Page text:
The U.S. Department of Justice has cleared the Thomson Corp.'s purchase of Harcourt General's higher education and corporate and professional groups from Reed Elsevier after Thomson agreed to sell certain textbooks as well as portions of Harcourt's Assessment Systems Inc. testing service.

Under a consent decree reached between the Justice Department and Thomson, the publisher must sell textbooks used in 38 courses including chemistry, communications, education, finance, foreign language, math, music, philosophy and psychology. Titles will come from both the Thomson and Harcourt lists. "Without these divestitures, college students would likely have paid higher prices for a variety of important textbooks," said Charles James, assistant attorney general in charge of the department's antitrust division. In addition, Thomson has agreed to invite bids for ASI's national testing business, and the Justice Department could require Thomson to sell all of ASI if it believes the sale of the national testing service alone does not restore competition to the testing market. Thomson estimated that the assets it has agreed to sell account for less than 1% of its pro forma 2001 revenues.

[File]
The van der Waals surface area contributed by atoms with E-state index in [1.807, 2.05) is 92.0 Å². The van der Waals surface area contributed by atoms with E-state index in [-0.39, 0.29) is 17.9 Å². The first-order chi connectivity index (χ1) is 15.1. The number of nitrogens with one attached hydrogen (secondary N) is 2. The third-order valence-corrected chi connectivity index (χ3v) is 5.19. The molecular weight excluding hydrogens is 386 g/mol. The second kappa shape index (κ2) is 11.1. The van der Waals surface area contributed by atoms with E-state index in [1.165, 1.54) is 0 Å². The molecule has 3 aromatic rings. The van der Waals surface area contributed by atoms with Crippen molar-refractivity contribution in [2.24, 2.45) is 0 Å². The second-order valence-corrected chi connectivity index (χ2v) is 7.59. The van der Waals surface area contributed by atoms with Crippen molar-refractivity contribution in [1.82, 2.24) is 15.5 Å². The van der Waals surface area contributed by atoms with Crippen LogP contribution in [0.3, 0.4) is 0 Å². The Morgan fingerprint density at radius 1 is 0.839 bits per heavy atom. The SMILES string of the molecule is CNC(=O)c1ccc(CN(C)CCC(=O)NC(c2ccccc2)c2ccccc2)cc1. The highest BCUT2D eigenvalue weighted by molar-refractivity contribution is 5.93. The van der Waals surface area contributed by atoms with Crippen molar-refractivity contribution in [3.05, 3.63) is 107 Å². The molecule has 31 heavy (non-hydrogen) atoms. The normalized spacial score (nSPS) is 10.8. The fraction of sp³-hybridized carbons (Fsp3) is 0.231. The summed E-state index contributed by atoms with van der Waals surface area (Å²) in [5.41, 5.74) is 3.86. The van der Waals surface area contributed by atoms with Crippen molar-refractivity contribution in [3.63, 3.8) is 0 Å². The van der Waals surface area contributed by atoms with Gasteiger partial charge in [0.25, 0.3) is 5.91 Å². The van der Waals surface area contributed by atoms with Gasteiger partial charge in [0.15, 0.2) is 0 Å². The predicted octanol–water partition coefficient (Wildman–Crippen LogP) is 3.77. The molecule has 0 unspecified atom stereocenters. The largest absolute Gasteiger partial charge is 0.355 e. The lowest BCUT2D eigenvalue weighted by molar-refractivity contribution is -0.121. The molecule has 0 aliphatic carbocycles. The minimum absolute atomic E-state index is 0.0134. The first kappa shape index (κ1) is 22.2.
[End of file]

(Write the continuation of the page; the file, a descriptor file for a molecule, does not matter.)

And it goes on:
The agreement with the Justice Department brings Reed's purchase of Harcourt—in which Reed will then sell certain assets to Thomson—one step closer to completion. The final obstacle is regulatory approval in the U.K. As the U.K. review drags on, Reed has extended its tender offer for Harcourt until July 6 and may further extend the offer.

Thomson has appointed Berkery, Noyes to manage the sale of the textbook properties and Merrill Lynch to coordinate the sale of the ASI assets.